Can Dogs Eat Raw Chicken?

If you have a canine companion in your life, you know they will eat just about anything.

Your pup may salivate at the sight of raw chicken in your kitchen, leading you to wonder if this is a safe snack option for your furry friend.

In this article we will answer the question of whether or not dogs should eat raw chicken, and help you better understand the potential dangers of raw feeding in dogs.

We understand that raw feeding is a debated topic in the pet world, and are simply stating the facts as determined by the American Veterinary Medical Association (AVMA) and Center for Disease Control (CDC).

Can Dogs Digest Raw Chicken?

Can Dogs Eat Raw Chicken

Our canine friends seem to have an easier time digesting raw chicken than we do. Though they can still become ill from bacteria present in raw meat, their anatomy may decrease this risk.

The occurrence of GI upset may be minimized in some cases due to these canine traits, taking a bit of the worry off the table if your pup gets a small bite of raw chicken.

For example, dogs have a much shorter digestive tract than humans. Part of why raw meat makes humans so sick is due to how much time the bacteria has to replicate while traveling through the intestines, leading to a bacterial take over.

Another reason dogs may have an easier time digesting raw chicken is due to the lower pH of the acid in their stomach. This could mean that their stomach acid is more effective at killing some bacteria, though this can vary from dog to dog.

These unique canine traits might take some of the risk off the table when they get their paws on raw chicken, but certainly not all of it.

This simply means dogs are less likely to become sick from eating raw meat, but it does not mean it’s impossible.

Is Raw Chicken Dangerous For Dogs?

Though we discussed above how dogs can technically digest raw chicken, it is still considered dangerous for them to consume.

Raw chicken contains an array of bacteria that can cause our dogs harm, with Salmonella, Campylobacter, and E. coli being the most threatening.

Dogs may have more defenses against these organisms than we do, but they can still cause serious GI upset in some furry friends. 

The pH in a dog’s stomach will vary based on how much food is currently in their stomach. This means their stomach acid may not always be the strong defense we think it is, and some harmful bacteria may still survive the environment.

Not only can bacteria survive certain conditions, but it can multiply rapidly in dogs with compromised immune systems.

Ranging from dogs with chronic illness to senior pups, many dogs can be at higher risk of complications than others.

With these factors combined, the benefit of feeding raw chicken just does not outweigh the potential risks. It is one thing for a dog to accidentally eat a small amount of raw chicken, but deliberate raw feeding can be dangerous.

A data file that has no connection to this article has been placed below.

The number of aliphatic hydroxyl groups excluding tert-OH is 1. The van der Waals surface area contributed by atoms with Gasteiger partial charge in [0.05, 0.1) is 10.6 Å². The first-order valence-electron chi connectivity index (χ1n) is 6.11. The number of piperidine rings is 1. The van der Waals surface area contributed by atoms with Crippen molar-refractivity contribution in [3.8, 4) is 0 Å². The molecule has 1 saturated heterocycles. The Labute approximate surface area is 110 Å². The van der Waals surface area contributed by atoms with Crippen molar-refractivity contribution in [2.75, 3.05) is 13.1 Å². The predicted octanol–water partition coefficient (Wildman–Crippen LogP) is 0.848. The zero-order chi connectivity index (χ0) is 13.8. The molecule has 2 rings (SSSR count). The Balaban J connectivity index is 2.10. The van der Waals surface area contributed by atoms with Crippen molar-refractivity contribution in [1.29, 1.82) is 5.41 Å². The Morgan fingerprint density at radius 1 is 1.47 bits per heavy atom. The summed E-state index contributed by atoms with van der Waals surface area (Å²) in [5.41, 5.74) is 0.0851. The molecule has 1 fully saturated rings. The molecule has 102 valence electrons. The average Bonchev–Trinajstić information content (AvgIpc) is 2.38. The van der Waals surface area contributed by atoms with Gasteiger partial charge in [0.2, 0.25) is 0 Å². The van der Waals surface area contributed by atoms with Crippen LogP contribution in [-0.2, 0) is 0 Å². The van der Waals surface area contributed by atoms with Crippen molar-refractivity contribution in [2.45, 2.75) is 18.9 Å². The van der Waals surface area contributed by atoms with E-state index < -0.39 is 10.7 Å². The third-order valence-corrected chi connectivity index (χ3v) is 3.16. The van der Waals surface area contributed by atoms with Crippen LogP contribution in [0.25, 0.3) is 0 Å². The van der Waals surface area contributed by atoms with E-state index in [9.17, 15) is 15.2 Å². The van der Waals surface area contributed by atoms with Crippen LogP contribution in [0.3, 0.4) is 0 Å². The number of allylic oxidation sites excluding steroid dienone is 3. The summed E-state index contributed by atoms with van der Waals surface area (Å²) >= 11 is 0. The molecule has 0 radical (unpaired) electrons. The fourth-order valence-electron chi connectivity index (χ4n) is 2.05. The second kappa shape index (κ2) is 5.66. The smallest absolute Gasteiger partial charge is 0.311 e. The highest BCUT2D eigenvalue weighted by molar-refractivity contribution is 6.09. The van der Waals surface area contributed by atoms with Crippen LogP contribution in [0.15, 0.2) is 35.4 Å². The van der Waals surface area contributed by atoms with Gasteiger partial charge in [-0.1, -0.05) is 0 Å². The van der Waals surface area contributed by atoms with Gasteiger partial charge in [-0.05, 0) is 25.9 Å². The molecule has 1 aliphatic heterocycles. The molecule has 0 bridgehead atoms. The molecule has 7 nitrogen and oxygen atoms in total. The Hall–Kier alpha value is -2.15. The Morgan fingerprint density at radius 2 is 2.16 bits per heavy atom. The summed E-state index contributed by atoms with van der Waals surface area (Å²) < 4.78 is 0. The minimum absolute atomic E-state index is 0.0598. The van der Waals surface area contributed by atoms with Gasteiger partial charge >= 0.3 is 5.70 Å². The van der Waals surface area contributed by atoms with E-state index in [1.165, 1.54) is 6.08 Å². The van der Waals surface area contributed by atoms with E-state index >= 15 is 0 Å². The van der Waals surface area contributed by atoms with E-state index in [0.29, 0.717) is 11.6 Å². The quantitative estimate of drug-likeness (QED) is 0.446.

Signs Of A Dog Sick From Eating Raw Chicken

If your dog does become ill from eating raw chicken, they may experience a few concerning symptoms.

Similar to food poisoning in humans, dogs can develop severe GI upset when exposed to the bacteria in raw meat.

Dogs that eat raw chicken may experience:

In addition to serious GI upset, some dogs can develop a secondary condition known as pancreatitis.

This often requires hospitalization to treat effectively, adding to the list of reasons why raw chicken should not be a part of your pup’s diet.

The Potential Danger For Dog Owners

Though the risk of eating raw meat is real in our canine friends, the risk is even higher for the dog owners that come in contact with the raw chicken.

It’s not the chicken itself that is dangerous to dog owners, but the bacteria that is present within these meats.

Preparing raw chicken is not always a clean activity. Juices and other material from the raw chicken can easily cross contaminate items in your kitchen, ranging from counter surfaces to your own hands.

Even the most professional of food preppers may cross contaminate at some point, increasing the risk of becoming sick themselves.

If you are preparing raw chicken for your dog on a regular basis, this is only increasing the likelihood of potential complications.

The bacteria in raw chicken is much more dangerous to us than it is to our dogs.

These organisms can make someone sick to the point of requiring hospitalization, especially in those who are immunocompromised. At the end of the day, the risk just isn’t worth it in most cases.

If your dog ate a chicken bone, it can cause problems because chicken bones splinter when they break.

What If My Dog Accidentally Ate Raw Chicken?

If your dog sneaks a piece of raw chicken from your food prepping area, it is not the end of the world.

There are typically two options in this situation, both of which should be decided by your veterinarian.

First, we suggest contacting your vet from the moment you notice what happened. Your vet will likely either ask you to come in to induce vomiting if your dog ate a large amount, or they will offer you guidance on how to monitor them closely at home.

Most dogs will only experience minor GI upset when consuming raw chicken, and these symptoms can be easily managed when following the advice of your veterinarian.

Eating raw chicken is not considered a life threatening occurrence in dogs, but may lead to some uncomfortable GI symptoms that you will need to be on the lookout for.

Final Thoughts

Raw chicken consumption may not be life threatening for dogs, but it can lead to a slew of uncomfortable GI symptoms to follow.

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